Thursday, January 13, 2011
The next time you have an opportunity to view an improvisation troupe in action, watch how they keep the energy going. They do this by accepting whatever it is the person before them has thrown out, no matter how ridiculous, inappropriate, or bad. So the acknowledgement of "Yes!" then the addition of "and" allows the next person to continue and build on what the previous person has started. You can see how this mutual journey to spark tons of creativity and discovery. It's the opposite of "Yes, but..."
In "Yes, but," you're not really saying "yes." You're saying no. You're shutting down the action, the energy, the opportunity to go where no man has gone before...You're negating all the good things you said up to that point.
In this post, William Zinsser writes about bad headlines that spur us to wonder why we should bother reading further.
Dan Goldstein gives insight into “Yes, and” as well as several other tools in his essay on improvisation.
Here Charles “Chic” Thompson and Lael Lyons teach readers how to respond to the Top 40 Killer Phrases, like “Yes, but…” designed to squelch new ideas.
Somehow my mind has linked improv with walking the high wire without a net. Improv is up on the stage---something that doesn’t happen in real life, something I watch from the audience. But Shakespeare had it most fitting when he said, “All the world's a stage, And all the men and women merely players: They have their exits and their entrances…” (from “As You Like It”).
Mick Napier said, “Support your partner.” He continues, “Do something now. Two people making strong choices is nothing but supportive.” Finally, "Improvisation is the art of being completely OK with not knowing what the fuck you're doing."
That's me, by the way. Up there on the stage, doing improv. And I'm completely OK.
Wednesday, January 12, 2011
Chaps was quite the character. A poker-playing, Communist-hating, God-loving man, he was from Hungary and grew up under the Communists (hence the passionate distaste---and don't get him started on Muslims, either). He started a Bible study at his home on Wednesday evenings and, when we returned from Thailand, I talked to him about Buddhism. Buddhism, as a philosophy, held a distinct lure for me---peacefulness, serenity, calmness---all emotions alien to this high-strung, fiery dynamo (yes, I think that accurately describes me).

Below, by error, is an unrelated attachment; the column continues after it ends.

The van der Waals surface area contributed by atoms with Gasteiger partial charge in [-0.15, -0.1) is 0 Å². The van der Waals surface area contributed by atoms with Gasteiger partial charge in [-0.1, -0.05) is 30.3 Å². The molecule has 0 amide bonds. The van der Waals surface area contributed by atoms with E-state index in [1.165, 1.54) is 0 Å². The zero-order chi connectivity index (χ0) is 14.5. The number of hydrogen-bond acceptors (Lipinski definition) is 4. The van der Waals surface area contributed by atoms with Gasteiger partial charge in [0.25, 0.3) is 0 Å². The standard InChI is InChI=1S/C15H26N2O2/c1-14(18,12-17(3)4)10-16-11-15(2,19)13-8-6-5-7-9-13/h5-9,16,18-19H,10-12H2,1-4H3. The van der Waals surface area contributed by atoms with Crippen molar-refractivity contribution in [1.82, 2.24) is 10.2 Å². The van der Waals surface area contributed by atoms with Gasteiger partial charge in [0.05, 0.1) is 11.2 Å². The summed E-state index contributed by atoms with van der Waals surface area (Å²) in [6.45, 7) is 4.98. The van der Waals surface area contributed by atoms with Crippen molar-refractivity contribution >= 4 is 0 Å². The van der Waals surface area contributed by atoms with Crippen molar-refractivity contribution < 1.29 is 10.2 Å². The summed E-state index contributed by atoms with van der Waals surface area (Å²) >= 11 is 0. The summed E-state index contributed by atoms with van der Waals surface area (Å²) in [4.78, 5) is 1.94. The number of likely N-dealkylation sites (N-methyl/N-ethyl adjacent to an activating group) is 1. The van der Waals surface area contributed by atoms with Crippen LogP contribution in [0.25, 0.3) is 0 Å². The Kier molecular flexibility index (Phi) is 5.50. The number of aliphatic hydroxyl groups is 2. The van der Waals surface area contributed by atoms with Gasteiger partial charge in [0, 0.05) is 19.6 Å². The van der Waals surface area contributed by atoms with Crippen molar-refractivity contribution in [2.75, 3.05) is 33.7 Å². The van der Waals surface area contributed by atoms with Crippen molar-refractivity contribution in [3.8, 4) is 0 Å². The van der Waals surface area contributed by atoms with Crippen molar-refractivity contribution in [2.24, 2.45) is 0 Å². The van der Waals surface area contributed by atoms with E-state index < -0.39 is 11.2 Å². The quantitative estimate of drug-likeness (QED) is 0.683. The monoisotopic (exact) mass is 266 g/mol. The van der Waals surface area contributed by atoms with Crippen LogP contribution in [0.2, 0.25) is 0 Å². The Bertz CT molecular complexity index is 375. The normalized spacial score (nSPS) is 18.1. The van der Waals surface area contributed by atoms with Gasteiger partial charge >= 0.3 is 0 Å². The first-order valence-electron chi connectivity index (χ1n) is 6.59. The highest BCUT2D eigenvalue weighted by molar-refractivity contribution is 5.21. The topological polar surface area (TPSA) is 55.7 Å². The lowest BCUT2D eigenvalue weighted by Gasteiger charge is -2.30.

I asked him if Buddhism was compatible with Christianity and he surprised me by saying, "Yes, and there is such a thing as a Buddhist Jesuit."
I think the attraction comes from what one practitioner has said:
"Christianity is long on content but short on method and technique. So I think Buddhism is providing Christians with practices, with techniques, by which they can enter more experientially into the content of what they believe."
Chaps knew I wasn't much of a drinker and asked me what I liked. "Sweet wines," I said.
"I have the perfect wine for you," he said, and he pulled out this tiny bottle from his cabinet and poured a small bit of golden liquid into a glass. "I think you'll like this." And every time I went over to his house after that, he would pour me a glass of Tokay.
Tokay is incredibly sweet. It's like drinking warm liquid raisins, for lack of a better description. I don't think I could drink enough to get drunk before I would get sick, but it was enough to "warm" me up, to shake my rigidness and inflexibility loose, to allow me to feel fellowship with others.
What I wouldn't give to have a glass of Tokay in Guam---and a mulligan.